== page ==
This post is part of a series of reports from Global Voices’ collaboration with Map Kibera and Map Mathare that took place during the Global Voices Summit in Nairobi in July 2012.
As part of a partnership between Global Voices and the local organization Map Kibera Trust during the fifth Global Voices summit in Nairobi, Kenya, a small group of Global Voices bloggers and activists traveled to Mathare, one of the informal settlements in the outskirts of the city, to meet the citizen journalists from the Map Mathare Project. The project, originally started in Kibera in 2009, was set up in Mathare a year later. Through the dedicated work of young people from the area, it was able to create the first open street map of the slum. Informal settlements like these used to appear as blank spots on official maps; but Map Mathare also challenges commonly held views about slums as places of crime and helplessness, as the young mappers and bloggers we met work with video and write on their blog Voice of Mathare (formerly Mathare Valley Blog) about issues that affect their own community. The organization tries to balance both negative and positive stories, they tell us, and aims at changing people’s perceptions of what life in informal settlements is like, especially as both local and international mainstream media only pays attention to the slums during times of crisis and humanitarian emergency.
The bus dropped us off at the edge of Mathare, located to the north-east of the city. On one side of the busy road, five or six cobblers compete for clients next to each other. Behind them are bustling shops, fragile-looking mud and wooden constructions with tin roofs. Across the street, the road is lined with garbage that, we later learn, is dumped there by youths who collect it from local households for about 50 shillings per month. Everything here is do-it-yourself, as the government ignores the sanitation and waste problems that afflict the nearly 500,000 people who live in the settlement.
It is precisely those issues that our group, led by Yvonne Tiany, Felix Okinyi and Mike from Map Mathare, decided to investigate. “Through mapping and through blogging we try reaching a number of people: find the problems, then face stakeholders to find a solution,” says Yvonne. In one instance, she explains, floodlights were placed around an area of Mathare deemed particularly dangerous at night, especially for women, as a result of the group presenting the problem to the local district officer through their mapping.
This photo essay investigates issues of water, waste and sanitation that affect the everyday lives and health of residents. Mathare is densely populated and lacking basic water sanitation infrastructure, and a safe waste management system. Walking around the town with our local colleagues made us realize the extent to which Mathare residents take matters into their own hands to improve the quality of shared space and resources.
Mathare has no official water distribution system. Water trucks, which distribute clean water to residents of neighboring, wealthier areas such as Runda, Muthaiga, Umoja and Langata, do not come here, and residents rely exclusively on illegal water pipes diverted to the slum by local “entrepreneurs”. The water can be collected at water collection points like the one seen in the photograph for 1 or 2 kenyan shillings per litre. However, clean water pipes often run near the open air drains that can be found throughout the settlement. When water is not available in Mathare, members of the community are forced to move to neighboring areas to fetch it at considerably higher prices.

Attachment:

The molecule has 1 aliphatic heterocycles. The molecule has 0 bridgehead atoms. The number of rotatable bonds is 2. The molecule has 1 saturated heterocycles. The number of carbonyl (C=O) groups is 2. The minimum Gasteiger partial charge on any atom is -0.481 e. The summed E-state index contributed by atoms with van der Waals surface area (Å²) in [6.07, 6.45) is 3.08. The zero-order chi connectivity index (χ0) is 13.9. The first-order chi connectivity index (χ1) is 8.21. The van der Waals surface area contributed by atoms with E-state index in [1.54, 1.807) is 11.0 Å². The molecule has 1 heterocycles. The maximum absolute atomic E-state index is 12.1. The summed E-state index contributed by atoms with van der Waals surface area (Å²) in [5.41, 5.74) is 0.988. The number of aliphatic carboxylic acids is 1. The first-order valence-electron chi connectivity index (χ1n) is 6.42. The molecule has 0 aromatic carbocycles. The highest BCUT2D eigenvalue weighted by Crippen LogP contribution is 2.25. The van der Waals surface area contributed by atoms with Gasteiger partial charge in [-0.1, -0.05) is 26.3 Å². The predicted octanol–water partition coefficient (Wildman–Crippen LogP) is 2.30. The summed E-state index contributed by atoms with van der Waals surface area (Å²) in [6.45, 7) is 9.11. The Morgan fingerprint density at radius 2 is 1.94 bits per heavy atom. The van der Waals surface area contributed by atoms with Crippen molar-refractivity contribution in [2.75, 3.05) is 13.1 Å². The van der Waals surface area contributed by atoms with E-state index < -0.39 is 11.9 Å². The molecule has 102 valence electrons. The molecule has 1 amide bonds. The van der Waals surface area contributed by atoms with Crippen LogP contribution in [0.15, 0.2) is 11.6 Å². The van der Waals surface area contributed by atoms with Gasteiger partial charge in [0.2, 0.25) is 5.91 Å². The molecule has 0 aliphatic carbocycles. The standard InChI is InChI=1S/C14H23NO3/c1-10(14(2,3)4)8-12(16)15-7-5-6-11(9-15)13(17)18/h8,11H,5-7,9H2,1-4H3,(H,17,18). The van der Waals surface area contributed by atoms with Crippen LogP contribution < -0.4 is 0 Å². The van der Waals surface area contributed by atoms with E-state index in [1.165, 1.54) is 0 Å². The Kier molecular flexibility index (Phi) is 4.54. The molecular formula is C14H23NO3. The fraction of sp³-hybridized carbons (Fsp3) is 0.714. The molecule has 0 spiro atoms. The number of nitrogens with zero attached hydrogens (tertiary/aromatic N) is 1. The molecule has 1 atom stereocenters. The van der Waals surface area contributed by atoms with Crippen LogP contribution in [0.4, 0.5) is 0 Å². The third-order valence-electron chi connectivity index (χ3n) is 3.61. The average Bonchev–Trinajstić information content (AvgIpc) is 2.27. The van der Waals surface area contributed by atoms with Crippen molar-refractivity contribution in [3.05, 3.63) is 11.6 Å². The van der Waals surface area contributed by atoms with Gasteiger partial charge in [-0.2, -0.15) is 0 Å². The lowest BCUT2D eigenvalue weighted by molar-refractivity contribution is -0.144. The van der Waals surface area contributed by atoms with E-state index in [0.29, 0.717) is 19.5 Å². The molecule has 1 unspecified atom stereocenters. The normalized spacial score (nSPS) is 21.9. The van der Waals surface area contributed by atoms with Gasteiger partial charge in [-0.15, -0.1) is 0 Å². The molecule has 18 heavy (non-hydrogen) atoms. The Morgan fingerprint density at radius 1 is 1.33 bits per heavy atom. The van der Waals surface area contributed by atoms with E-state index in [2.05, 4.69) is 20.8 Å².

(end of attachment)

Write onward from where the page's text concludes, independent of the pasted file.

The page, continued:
Waste management is a major issue in Mathare. Waste is often collected by organized youth groups, who charge around 50 shillings per household per month. The garbage collected is then dumped in different sites in and around the settlement. Youth from 8 to 17 may be in charge of collection in order to generate income for their families. Different groups at times may conflict over territory and catchment areas.
Young children also take matters into their own hands when it comes to finding spaces where they can play in Mathare. Open spaces in the settlement are often used for dumping waste. Sometimes children take it upon themselves to clear their own playing ground, burning the garbage.
Urban gardens can be a good way to tackle the high price of food and vegetables, saving families an average of 100 shilling per day. However, slums are densely populated areas and it can be quite difficult to find spaces to cultivate. The picture above shows an urban garden by the river banks, just opposite a large garbage dump. The water used to irrigate the garden comes from the polluted river below, which also collects water from the open-air sewer running through the settlement. That is why some residents have started growing vegetables right on their front door. Figure 2 shows kale grown in a “garden in a sack”.
Mapping to improve facilities
Map Mathare has been mapping the settlement in order to show officials tangible proof of the lack of facilities in some areas, and push for action to be taken. A public toilet was built by the community, facilitated by the district officer, after Map Mathare citizen journalists showed that the busy market area lacked sanitary facilities.
All Map Mathare volunteers are young people from the community: currently, the team is made up of eight youth, from twenty to thirty years old, two of them women. Map Mathare organises community meetings where mappers ask residents what the issues that concern them are, so that they can go out and investigate them. Engaging the community in the work that they do remains the most important goal and the greatest challenge faced by Map Mathare. But the dedication of these young people to improve life in their community inspires and humbles.